The strength of this work is that relatively large populations of workers have been studied in a standardised way with the same SWM by the same investigators. It is not known how a different technique with a more complex algorithm would affect results, but the method described is quick and easy to use in a busy clinic setting and suitable for screening. We used the mean of the two digits with the highest SWM thresholds and compared them with the QST results for the index and little fingers because this is how clinical testing is undertaken. We do not believe that comparing SWM and QST results of only the index and little fingers would have made an appreciable difference to our results. As with all psychophysical methods, conscious bias cannot be eliminated, but these data should help with its identification. For the office workers and the workers with HAVS, SWM testing took place in controlled ambient temperatures and humidity. Testing of the heavy manual workers took place at the workplace in portacabins where the ambient conditions could not be controlled, but we do not believe this made a substantial difference to our results. Based on this research, clinicians should be careful to purchase handsets of SWM that include filaments with bend forces in the range 0.2–2.0 g-f and not a standard WEST handset in the range 0.07–200 g-f.
We have shown that heavy manual work increases the sensory perception thresholds of the digits in the hands as measured by SWM. The intra-subject reliability of SWM is good when a simple forced-choice method is used by the same assessor. In workers with HAVS, abnormalities of thermal and vibration perception increase as the SWM threshold increases up to a bend force of 2 g-f. We recommend that workers exposed to HTV have their digits screened with SWM and are referred for QST when the mean SWM bend force in two digits is ≥ 0.6 g-f.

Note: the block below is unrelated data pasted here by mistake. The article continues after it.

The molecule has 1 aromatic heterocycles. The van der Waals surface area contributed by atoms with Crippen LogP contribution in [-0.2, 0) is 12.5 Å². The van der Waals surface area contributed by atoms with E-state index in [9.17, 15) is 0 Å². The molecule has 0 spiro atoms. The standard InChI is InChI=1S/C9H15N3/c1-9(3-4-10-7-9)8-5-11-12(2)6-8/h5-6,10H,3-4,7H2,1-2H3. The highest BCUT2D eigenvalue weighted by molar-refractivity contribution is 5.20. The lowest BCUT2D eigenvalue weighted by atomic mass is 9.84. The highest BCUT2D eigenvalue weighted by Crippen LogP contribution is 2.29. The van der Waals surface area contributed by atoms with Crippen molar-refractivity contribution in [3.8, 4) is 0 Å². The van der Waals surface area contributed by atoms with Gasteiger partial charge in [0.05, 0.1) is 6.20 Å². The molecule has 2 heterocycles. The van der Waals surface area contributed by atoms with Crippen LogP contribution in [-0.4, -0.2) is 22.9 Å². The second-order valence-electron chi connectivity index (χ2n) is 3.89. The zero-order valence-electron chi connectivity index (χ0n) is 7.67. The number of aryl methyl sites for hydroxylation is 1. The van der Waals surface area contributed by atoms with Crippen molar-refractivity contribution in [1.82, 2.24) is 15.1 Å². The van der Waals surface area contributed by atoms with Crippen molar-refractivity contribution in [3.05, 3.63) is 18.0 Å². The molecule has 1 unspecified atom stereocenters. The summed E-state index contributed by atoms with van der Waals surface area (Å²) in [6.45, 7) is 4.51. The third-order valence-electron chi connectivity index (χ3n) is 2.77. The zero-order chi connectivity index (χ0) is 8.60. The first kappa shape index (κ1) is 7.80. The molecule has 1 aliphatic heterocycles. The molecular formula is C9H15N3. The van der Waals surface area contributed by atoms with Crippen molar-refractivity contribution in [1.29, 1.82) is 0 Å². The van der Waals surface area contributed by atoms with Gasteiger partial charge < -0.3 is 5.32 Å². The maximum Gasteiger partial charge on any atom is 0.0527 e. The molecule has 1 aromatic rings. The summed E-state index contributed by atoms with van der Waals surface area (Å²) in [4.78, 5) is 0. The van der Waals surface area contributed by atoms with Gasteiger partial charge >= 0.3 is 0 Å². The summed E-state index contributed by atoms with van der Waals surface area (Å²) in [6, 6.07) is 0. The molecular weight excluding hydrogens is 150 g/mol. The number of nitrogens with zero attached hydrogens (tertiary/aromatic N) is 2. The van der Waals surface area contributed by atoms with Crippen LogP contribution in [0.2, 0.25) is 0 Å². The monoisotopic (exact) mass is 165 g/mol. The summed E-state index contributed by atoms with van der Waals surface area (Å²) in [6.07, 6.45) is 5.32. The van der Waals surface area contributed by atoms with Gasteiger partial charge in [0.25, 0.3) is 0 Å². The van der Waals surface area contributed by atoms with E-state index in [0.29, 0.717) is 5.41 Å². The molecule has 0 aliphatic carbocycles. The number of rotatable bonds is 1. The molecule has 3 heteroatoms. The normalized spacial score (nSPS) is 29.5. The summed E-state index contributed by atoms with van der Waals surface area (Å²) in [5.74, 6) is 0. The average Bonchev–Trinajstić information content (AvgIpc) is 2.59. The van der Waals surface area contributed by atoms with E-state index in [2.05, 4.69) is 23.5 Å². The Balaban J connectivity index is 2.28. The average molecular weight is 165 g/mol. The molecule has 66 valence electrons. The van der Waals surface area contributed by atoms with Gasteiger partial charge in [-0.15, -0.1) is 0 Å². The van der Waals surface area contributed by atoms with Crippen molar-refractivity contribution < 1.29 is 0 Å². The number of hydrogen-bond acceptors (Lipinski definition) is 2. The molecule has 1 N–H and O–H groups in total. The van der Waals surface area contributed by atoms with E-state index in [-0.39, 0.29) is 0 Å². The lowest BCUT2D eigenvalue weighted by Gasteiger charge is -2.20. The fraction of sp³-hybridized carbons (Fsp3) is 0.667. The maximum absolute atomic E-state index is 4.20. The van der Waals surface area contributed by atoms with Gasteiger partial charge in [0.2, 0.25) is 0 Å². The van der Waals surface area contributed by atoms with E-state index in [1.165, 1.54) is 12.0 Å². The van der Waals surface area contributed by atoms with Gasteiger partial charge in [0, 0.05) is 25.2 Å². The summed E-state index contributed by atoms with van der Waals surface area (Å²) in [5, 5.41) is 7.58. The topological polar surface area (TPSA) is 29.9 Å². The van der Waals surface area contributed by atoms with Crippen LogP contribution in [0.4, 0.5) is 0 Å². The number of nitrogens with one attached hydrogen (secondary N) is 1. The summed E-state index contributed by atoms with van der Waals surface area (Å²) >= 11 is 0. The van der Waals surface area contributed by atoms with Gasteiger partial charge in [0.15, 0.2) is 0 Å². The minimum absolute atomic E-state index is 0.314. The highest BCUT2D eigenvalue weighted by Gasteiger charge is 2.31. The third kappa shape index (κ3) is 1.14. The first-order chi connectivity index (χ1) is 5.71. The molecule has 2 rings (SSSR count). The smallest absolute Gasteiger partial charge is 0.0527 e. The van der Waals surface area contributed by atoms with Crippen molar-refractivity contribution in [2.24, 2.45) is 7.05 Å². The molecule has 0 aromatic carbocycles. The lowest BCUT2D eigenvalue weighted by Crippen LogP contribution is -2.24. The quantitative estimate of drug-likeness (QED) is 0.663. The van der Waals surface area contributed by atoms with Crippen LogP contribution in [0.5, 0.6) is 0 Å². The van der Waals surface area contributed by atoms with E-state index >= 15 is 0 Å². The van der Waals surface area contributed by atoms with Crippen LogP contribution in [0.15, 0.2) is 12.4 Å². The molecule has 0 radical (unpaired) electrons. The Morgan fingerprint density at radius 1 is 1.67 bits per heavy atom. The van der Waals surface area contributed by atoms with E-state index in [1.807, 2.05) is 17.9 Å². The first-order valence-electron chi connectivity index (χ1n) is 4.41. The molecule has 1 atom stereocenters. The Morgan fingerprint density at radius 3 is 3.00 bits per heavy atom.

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We thank David Jacques of the Centre for Workplace Health, HSE for testing the sensory perception of the office workers.
This publication and the work it describes were funded by the GB HSE. The sponsor has commented on the content of the manuscript but its contents, including any opinions and/or conclusions expressed, are those of the authors alone and do not necessarily reflect HSE policy.
Conflicts of interest
Semmes–Weinstein monofilaments are recommended for testing sensory perception in the digits of workers by the HSE in Guidance on Hand-arm Vibration (L140). Quantitative sensory tests of thermal and vibration perception are undertaken at HSE’s Science and Research Centre in Buxton for which a fee is charged.
This work was reviewed and approved by the HSE research ethics committee operating under delegated authority from The University of Sheffield Medical School Research Ethics Committee (HSL_ERAC_10022016). Informed consent was obtained from all subjects included in the study.
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Poole, C.J.M., Robinson, E.W. & Frost, G. Sensory perception testing by monofilaments in the digits of controls and workers with HAVS. Int Arch Occup Environ Health 93, 723–731 (2020). https://doi.org/10.1007/s00420-020-01523-8
- Hand-arm vibration syndrome
- Sensory perception